One of my favorite hobbies and interests is shooting baskets. I regularly tutor young high school players on free throw and three-point form, so I need to stay in good form myself. Through the years of going to the gym, I’ve often see Nash (who is in his mid-70s) shooting baskets as well. He typically shoots 100-200 shots each time he’s there.
I once told him he was my role model, and that I wanted to be on the same program at his age. I asked him how it was possible that he was the only person in his age group shooting baskets (I often see men in this age group playing golf, or maybe tennis). “Well,” Nash told me, “most of them find an excuse to quit—whether it’s an elbow, a wrist, a finger, a shoulder or some other body part that keeps them from shooting anymore. I decided to never let those pains become excuses. Something is always going to hurt, and so I decided to just play through the discomfort because once you quit, it only gets worse.”
I started thinking about my dad, who used to play H-O-R-S-E with my sons and me when he came to visit. Those games tapered and eventually disappeared altogether as he experienced arthritic pain in his wrist. I decided to call him to tell him about my talk with Nash—knowing it just might stir his competitive juices a bit.
“Kid, I’d love to, but my wrist is so weak. I think it’s from all the curveballs I threw when I was younger.” (Back in the day, he was a pitcher with a “big deuce,” as they used to call it.)
“Well, Dad, disuse certainly doesn’t make it any stronger. It’s too bad about your wrist, though.”
Apparently the spark got lit, and my dad decided to test his ability and strength. Months later, he told me that his wrist was so weak the first day he could hardly get a layup to the hoop. A couple of weeks after that conversation, I got a call from Dad: “You tell your pal down at the gym that your dad went out yesterday in 100 degree heat and put up 150 shots.” (He lives in Las Vegas.) I knew his competitive streak would kick in—but something else kicked in as well. Doing something at 77 that he didn’t think he could do sparked new possibilities in his mind.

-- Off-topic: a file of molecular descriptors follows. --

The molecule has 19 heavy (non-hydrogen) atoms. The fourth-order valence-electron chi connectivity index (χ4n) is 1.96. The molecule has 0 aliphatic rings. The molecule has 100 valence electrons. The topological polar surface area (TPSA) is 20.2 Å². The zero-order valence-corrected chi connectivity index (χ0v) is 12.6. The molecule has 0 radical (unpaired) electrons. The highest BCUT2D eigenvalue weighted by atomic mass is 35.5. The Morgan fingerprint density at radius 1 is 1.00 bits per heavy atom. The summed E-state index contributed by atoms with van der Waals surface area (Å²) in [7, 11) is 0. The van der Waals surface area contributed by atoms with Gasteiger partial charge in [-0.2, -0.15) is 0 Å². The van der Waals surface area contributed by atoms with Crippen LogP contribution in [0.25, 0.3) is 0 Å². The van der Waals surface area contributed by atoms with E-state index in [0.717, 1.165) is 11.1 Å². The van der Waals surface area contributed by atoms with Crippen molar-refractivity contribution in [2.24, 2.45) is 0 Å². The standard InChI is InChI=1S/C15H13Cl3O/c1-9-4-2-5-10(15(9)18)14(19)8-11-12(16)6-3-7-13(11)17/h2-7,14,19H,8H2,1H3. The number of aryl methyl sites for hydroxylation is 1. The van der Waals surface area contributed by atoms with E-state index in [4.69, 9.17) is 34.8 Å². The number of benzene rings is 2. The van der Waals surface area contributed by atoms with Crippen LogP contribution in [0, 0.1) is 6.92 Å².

Three years later as I write this, Dad is shooting 150 shots three times a week at the local YMCA—and takes on all comers in shooting contests (he once beat a Division I guard). He absolutely loves shooting and the contests, and it’s restored not just a competitive spark but also a new source of energy, vitality and perspicacity as well. Yes, the new physical challenge and strength began pumping new energy and sparks into his mind and spirit. He’s fired with the body/mind igniter that lights up when an individual begins taking on physical challenge.
Recent findings in neuroscience affirm this phenomenon of firing the mind by challenging the body. The best-selling book Spark tells the story of how Dr. John Ratey discovered this connection and began challenging his patients to do the things physically they didn’t think they could do—to push their corporeal limits, and to find out what it can do for their mind.
The discovery started with a study of students in Naperville, Ill. In a nation where obesity is ballooning in our youth, the obesity rate in the Naperville system was 1/10th the national average. And in an age where our average students lag the world in math and science aptitudes, the students in the Naperville study scored sixth in the world for math and first for science. The physical and cognitive achievements
are absolutely correlated.